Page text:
When I was first diagnosed with multiple sclerosis, I was terrified. And not only that, but I was in complete denial, and I insisted on living life as if nothing was wrong, and like I wasn’t actually sick. When I was at home, no one was allowed to discuss MS unless they wanted to feel my wrath, and at school, nobody was allowed to know that every day I was struggling to find the feeling in my legs and to stay awake.
So every day, I’d pretend that life was fine, and that I wasn’t actually sick, until everybody, including myself, started to believe it. I spent every day doing the best that I could to pretend that my life hadn’t been flipped upside down, and that MS wasn’t something I’d have to battle for the rest of my life. But that’s exhausting, and I began to realize that pretending like this was doing a lot more harm than it was any good.
When we focus so much on pretending, we tend to stop trying to find real solutions for our problems. We have to accept our situation no matter what it is, and that can happen in a lot of different ways. For some, you may just wake up one day and realize that a change of perspective is necessary, and for others, it might take what feels like a slap in the face to come to terms. That’s what happened for me.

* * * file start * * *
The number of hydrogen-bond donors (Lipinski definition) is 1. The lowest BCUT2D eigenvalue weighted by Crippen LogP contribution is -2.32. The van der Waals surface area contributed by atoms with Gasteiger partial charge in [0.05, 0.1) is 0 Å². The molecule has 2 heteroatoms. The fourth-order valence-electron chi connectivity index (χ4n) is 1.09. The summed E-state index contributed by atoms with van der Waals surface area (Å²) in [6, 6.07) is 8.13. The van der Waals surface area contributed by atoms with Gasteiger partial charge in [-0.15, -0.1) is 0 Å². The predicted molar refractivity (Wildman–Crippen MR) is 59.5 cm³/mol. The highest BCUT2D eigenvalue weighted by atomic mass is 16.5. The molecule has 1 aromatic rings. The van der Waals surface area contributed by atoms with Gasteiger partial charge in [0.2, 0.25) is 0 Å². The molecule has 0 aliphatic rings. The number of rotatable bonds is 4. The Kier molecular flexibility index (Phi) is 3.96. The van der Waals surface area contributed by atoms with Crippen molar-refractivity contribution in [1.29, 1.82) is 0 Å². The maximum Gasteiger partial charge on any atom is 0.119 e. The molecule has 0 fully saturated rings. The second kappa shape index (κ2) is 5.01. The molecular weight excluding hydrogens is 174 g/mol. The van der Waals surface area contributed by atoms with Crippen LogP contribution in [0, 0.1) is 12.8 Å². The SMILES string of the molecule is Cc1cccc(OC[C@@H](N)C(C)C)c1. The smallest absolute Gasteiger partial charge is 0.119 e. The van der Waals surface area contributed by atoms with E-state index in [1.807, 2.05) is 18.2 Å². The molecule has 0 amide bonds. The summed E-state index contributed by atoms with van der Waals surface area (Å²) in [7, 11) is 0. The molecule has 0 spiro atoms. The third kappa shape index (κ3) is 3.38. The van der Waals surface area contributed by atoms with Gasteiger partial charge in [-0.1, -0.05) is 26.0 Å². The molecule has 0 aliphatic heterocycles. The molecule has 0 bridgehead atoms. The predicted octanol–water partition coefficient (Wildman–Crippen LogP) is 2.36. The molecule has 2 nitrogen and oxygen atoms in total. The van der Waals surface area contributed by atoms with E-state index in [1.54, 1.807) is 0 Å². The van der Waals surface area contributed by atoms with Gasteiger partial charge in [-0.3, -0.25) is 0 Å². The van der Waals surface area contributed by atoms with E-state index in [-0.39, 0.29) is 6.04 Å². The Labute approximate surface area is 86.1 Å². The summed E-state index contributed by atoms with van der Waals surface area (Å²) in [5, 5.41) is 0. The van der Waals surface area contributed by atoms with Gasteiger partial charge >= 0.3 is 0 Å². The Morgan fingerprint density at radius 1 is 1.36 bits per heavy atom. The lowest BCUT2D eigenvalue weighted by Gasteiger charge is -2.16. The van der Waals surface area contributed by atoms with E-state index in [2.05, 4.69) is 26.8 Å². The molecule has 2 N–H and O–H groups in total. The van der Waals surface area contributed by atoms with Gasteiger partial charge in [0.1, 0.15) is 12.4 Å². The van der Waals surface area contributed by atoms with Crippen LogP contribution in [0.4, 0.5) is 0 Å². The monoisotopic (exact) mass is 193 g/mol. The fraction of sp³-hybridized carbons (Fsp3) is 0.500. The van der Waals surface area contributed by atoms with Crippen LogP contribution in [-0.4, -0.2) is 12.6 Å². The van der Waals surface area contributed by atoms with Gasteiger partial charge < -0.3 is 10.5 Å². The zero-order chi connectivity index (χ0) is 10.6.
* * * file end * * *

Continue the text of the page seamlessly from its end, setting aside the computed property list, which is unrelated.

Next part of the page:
I was in a church retreat, and my youth pastor was speaking, and even though the words he’d said were words that I’d heard over and over since I’d been diagnosed, this time they’d finally sunk in. I felt like my eyes were being peeled open, and I could finally see MS for what it really was, just a disease, not this terrifying monster living inside of me.
I also started to realize that having a disease like MS is just a part of living in a broken world. I also realized that the entire time I’d been being diagnosed, I’d had an amazing support system I’d been refusing up until that point. And all of these realizations helped me to come to terms with my situation, and allowed me to view MS in a way that helped to stop allowing it to control me. It was at this moment that the very idea of allowing MS to keep me from doing the things I love, like running, was unbearable to me. I will now do anything to prevent MS from getting the best of me, whereas before, I’d let it walk all over me. And although I can’t control the fact I’ll lose feeling of my legs when I run, I can still control anything that isn’t MS-related.